Home » “The Little Stranger” – An Internal Psychological Chiller of the Mind and House 

“The Little Stranger” – An Internal Psychological Chiller of the Mind and House 

by Ben Rolph

The Little Stranger is Lenny Abrahamson’s follow up the Oscar winning ‘Room’, it is a story of great depth and subtly. The great depths of thought that went into Sarah Waters’ novel and this adaptation is immense, the story is a drama with a ghost-like quality that is paced slowly yet it never bores. 


The entire way of the film, the spectator is stuck in two minds – can we trust Dr. Faraday (Domhnall Gleeson) or not? The way Dr. Faraday is presented is from a class standpoint, as he is from a lower-class family who has worked his way into the middle class, yet he never feels like he is one in the same and this depth in his character presents a question of his mind. Domhnall Gleeson is remarkable as he puts on a suppressed and rather charming performance surrounded by the likes of Ruth Wilson as Caroline Ayres, Will Poulter as Roderick and Charlotte Rampling as the haunting Mrs. Ayres. 

The film characterises the Hundreds Hall, with mystery and complexion starting from the arrival of Dr. Faraday who is a doctor recently returned from World War II. The house is home to the maid (Liv Hill), Roderick, Mrs. Ayres and Caroline, we begin to see a growing relationship between the family and Dr. Faraday as he becomes a frequent visitor. Caroline and Dr. Faraday begin to supposedly form a connection, one which is ripping itself apart from the very beginning as Caroline wishes to escape and Dr. Faraday wishes to stay – this relationships misgivings is payed off massively with great impact in one of the novel’s most known moments. 

A character that is a massive standout, is that of Mrs. Ayres played stunningly by the haunting Charlotte Rampling as she taps into the darkness of the film. The downfall of Mrs. Ayres is spectacular as she embraces the ghost-like presence of the house, creating some of the films most intriguing and haunting moments. 


The mise-en-scene is very Hitchcockian, with the big ‘Psycho’-like stairway, the camera uses again similar techniques and angles to that of Hitchcock, yet the use of focus on the cameras creates a suspense and sense of entrapment which has been used in a masterful way. 

The Little Stranger presents us with a series of flashbacks of a young Faraday and Mrs. Ayres at the Hundreds Hall where we begin to see his true connection to the house, Abrahamson through these scenes creates the core for Dr. Faraday and the ghostly haunting of the house by Suki, a girl who after that special day at the the Hundreds Hall mysteriously becomes ill and later passes. Chilling scenes follow as signs for a deeper meaning behind the supposed hauntings begin, with Roderick becoming insane and it rapidly shifts from one to the other. The way the film is written and is presented creates enigmas the entire way, we are of two minds the entire way and it’s unpredictability and its open-ended nature is one of great success.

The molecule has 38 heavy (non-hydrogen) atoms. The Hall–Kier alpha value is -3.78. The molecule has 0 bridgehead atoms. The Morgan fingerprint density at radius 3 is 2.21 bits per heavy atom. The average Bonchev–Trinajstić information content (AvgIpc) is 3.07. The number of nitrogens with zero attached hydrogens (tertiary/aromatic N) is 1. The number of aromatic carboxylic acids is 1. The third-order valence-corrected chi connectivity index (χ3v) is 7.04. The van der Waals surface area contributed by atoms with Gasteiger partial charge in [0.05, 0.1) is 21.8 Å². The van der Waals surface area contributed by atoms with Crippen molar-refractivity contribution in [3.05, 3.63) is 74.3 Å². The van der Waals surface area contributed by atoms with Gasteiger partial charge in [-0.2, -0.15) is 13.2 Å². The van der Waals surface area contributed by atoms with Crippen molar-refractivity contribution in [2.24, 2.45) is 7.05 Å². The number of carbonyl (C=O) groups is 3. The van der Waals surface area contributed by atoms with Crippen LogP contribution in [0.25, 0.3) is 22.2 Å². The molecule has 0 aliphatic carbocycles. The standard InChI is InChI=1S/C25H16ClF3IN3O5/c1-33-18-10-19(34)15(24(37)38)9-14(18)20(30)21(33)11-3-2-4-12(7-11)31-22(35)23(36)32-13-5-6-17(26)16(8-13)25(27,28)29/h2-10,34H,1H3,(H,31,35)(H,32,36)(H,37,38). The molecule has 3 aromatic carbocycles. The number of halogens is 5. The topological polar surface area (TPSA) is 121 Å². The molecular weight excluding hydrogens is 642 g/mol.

The film drifts in and out of being with Dr. Faraday and believing him as we find it hard to agree with his actions as the film goes on. We see through flashbacks, a scene that is repeated over and over of a young Faraday sneaking around Hundreds Halls as in anger of what he hasn’t got he snaps an acorn off the wall. The use of sound is repeated a visual and audio queue as it becomes more apparent this snapping of the acorn is more of a metaphorical psychological snap.  

The sound and Dr. Faradays actions get more of a direct reference as we head towards the end where Dr. Faraday furiously bangs on the steering wheel, the sound continues supposedly non-diegetically yet seemingly that same banging sound from the car is continued into the house where Caroline investigates – this is the moment when that direct reference begins to further suggest greater ideas. 


The film ends on a chilling note, that will haunt you for days to come – the question of the open-endedness of what has happened the entire way is answered yet not, as Abrahamson reaches out and asks you your thoughts as you recount the film. Supposedly the death of Suki and all the unusual happenings are answered as it harks back to the past, “You!”. 

5/5 Stars 

Ben Rolph

The Little Stranger is set to release in cinemas in the UK on September 21st

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